Now keep in mind that the graph above is showing you Average packet loss. So, good times mixing in with bad times. Let’s see what it looks like on the minute-to-minute. My home network packet loss generally looks like this:
But try to use the internet at BlueFletch on an afternoon around, say, 2:42pm. Then the horrid packet loss will look a little something like this:
To Make Comcast Fix Internet
I had fun learning about scripts and cron jobs and command line and wifi data, so I can’t be the hero of this story. The real hero is Lauren Lynn. See, I didn’t actually fix the internet. She did. In many long, arduous conversations with Comcast. It was a touch-and-go process for sure, as the bad internet did not always rear its mighty head at appropriate times.
A Soft Conclusion
The only way I can conclude this post is to say that Comcast got their act together for about a week. The sort of terrible thing that happened next is quite unfortunate. See, in all of my digging, I also found that we probably did not pay for the level of internet service that we were expecting. Granted, we weren’t even receiving what we paid for, but perhaps 50Mbps download and 10Mbps upload is not good enough internets for an office of our type.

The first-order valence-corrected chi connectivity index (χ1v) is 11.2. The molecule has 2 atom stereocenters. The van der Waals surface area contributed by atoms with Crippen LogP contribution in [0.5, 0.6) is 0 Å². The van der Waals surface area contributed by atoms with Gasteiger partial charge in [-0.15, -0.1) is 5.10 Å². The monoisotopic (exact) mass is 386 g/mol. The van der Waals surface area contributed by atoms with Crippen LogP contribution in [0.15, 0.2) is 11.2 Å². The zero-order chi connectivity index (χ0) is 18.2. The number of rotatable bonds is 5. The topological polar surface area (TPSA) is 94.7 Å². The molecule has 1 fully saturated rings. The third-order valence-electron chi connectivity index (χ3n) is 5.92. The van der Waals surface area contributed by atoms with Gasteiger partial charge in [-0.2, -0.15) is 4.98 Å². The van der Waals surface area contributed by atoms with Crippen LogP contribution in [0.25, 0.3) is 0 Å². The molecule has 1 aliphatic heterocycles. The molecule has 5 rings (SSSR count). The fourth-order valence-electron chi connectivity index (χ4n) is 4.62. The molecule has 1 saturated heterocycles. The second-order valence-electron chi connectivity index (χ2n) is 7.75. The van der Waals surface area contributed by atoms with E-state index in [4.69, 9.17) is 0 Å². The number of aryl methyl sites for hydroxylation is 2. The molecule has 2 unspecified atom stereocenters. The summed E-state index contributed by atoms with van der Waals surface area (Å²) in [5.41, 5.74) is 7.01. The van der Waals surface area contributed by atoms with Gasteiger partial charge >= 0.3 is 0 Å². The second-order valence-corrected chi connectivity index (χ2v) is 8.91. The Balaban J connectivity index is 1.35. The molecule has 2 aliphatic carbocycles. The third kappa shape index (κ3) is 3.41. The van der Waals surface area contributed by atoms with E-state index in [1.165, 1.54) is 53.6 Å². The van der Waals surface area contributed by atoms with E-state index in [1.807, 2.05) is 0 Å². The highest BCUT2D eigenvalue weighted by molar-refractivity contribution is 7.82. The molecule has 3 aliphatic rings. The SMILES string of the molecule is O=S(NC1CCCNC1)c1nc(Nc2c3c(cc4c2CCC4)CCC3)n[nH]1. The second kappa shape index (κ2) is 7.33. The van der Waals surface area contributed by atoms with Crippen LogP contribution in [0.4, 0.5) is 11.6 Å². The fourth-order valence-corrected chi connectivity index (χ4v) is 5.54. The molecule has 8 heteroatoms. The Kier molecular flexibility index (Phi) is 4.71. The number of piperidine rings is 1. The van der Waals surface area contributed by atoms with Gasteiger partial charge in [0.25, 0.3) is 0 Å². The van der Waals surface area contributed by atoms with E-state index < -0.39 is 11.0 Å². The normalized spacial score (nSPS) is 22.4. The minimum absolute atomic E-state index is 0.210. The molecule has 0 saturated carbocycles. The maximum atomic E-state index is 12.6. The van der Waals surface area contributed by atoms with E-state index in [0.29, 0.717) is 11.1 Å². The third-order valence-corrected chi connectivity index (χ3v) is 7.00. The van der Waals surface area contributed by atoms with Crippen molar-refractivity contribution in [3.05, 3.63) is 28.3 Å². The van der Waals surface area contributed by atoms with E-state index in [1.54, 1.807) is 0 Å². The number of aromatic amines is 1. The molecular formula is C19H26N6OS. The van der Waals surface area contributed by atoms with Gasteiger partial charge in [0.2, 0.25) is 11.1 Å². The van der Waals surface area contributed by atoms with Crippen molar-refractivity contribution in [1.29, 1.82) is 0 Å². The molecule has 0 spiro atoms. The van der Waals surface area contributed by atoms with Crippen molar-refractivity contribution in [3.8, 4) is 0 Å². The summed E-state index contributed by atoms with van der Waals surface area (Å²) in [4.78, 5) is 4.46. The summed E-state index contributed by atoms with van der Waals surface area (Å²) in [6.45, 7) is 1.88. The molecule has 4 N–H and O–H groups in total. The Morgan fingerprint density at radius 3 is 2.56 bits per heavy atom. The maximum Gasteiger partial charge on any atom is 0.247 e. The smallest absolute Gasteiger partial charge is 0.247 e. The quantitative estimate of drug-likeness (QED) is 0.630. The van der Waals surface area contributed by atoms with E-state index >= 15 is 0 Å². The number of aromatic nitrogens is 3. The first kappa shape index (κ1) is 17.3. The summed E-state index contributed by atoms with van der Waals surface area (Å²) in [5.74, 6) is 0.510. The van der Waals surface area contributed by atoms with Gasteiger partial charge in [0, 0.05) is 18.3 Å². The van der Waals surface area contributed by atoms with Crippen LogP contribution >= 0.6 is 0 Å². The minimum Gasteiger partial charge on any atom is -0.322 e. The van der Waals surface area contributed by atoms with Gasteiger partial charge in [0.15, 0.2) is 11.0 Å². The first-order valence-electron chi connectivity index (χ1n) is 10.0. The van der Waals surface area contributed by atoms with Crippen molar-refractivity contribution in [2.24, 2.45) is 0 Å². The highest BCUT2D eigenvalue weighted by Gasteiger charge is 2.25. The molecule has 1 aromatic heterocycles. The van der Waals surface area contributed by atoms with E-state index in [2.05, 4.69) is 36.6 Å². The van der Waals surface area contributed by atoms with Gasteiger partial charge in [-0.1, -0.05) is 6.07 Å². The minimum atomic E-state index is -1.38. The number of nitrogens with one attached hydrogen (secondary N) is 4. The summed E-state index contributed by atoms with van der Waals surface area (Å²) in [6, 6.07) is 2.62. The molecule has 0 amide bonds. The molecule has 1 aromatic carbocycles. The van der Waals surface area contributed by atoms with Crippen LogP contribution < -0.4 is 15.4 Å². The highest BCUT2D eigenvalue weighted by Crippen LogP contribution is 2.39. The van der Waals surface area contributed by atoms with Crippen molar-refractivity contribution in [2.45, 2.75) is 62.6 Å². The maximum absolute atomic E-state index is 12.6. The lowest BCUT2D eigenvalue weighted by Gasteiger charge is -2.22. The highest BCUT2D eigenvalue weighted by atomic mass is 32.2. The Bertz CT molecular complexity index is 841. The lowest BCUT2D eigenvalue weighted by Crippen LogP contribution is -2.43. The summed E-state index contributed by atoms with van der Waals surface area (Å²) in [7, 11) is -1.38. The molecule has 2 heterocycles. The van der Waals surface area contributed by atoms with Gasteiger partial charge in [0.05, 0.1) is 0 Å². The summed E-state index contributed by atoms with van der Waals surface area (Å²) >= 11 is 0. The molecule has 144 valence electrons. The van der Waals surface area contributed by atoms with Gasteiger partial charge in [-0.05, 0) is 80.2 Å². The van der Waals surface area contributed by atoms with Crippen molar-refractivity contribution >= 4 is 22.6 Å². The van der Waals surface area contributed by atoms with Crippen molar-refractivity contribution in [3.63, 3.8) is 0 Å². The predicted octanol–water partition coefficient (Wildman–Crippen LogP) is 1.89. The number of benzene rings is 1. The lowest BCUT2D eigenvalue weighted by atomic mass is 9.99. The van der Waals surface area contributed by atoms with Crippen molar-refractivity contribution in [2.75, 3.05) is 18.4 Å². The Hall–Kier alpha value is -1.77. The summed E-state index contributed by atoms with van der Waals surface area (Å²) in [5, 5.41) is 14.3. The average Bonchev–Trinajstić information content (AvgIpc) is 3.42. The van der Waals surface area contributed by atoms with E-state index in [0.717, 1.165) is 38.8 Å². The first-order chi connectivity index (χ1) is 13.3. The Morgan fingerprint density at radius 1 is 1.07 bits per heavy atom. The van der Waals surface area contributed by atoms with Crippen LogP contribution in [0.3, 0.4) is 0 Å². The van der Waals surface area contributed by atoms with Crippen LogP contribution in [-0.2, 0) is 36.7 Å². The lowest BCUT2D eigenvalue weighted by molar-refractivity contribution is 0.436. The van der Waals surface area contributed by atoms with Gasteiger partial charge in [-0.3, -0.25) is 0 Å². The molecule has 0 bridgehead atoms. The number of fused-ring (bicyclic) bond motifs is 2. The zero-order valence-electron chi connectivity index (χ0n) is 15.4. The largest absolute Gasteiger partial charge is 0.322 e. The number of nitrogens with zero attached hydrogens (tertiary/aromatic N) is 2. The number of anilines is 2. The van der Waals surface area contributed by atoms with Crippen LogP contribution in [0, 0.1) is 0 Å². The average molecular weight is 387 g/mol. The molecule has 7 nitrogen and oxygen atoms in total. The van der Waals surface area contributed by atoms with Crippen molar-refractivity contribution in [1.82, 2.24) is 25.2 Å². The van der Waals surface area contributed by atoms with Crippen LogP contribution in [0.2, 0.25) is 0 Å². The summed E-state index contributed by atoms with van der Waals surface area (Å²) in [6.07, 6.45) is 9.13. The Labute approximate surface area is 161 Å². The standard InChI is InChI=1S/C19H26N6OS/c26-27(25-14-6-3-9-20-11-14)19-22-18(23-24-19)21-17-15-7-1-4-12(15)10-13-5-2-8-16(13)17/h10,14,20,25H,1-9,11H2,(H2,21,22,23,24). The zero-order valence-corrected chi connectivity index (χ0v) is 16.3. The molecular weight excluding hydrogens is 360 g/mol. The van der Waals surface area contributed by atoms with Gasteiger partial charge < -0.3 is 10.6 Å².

So we upgraded to a better plan. 100Mbps download and 20Mbps upload. It was good for one day, then our packet loss soared to unprecedented levels.
The sort of confusing thing about this latest development is that it seems like the increased service that we have sort of kind of a little bit offsets the increased packet loss. But still. COMCAAAAAST!
That concludes our blog post! Below please find screen shots of the scripts that I used in the cron jobs. Thanks!
This script shows you all the networks that you computer can see. I’ve limited it to only display the ones that contain the name of our network.
This guy shows you information about the specific network that you are connected to.
This one gives you a second-by-second account of your wifi signal strength. Because why not?
And at last, the golden jewel. This script shows you your packet loss over the past minute.